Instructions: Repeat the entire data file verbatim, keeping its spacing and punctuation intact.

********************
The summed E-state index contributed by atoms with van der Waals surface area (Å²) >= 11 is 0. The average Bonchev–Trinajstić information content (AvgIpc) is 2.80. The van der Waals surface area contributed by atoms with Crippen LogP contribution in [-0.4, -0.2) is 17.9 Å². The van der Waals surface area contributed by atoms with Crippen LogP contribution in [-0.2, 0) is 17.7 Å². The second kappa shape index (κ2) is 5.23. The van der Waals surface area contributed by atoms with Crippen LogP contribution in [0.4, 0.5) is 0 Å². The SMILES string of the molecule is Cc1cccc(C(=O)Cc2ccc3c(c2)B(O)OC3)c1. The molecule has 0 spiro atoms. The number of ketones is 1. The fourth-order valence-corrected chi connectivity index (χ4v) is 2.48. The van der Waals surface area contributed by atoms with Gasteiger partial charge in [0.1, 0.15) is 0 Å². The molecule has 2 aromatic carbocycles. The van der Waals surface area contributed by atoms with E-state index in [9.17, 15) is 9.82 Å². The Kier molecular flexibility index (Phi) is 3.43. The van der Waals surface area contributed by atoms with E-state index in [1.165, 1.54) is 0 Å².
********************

The summed E-state index contributed by atoms with van der Waals surface area (Å²) >= 11 is 0. The average Bonchev–Trinajstić information content (AvgIpc) is 2.80. The van der Waals surface area contributed by atoms with Crippen LogP contribution in [-0.4, -0.2) is 17.9 Å². The van der Waals surface area contributed by atoms with Crippen LogP contribution in [-0.2, 0) is 17.7 Å². The second kappa shape index (κ2) is 5.23. The van der Waals surface area contributed by atoms with Crippen LogP contribution in [0.4, 0.5) is 0 Å². The SMILES string of the molecule is Cc1cccc(C(=O)Cc2ccc3c(c2)B(O)OC3)c1. The molecule has 0 spiro atoms. The number of ketones is 1. The fourth-order valence-corrected chi connectivity index (χ4v) is 2.48. The van der Waals surface area contributed by atoms with Gasteiger partial charge in [0.1, 0.15) is 0 Å². The molecule has 2 aromatic carbocycles. The van der Waals surface area contributed by atoms with E-state index in [9.17, 15) is 9.82 Å². The Kier molecular flexibility index (Phi) is 3.43. The van der Waals surface area contributed by atoms with E-state index in [1.165, 1.54) is 0 Å².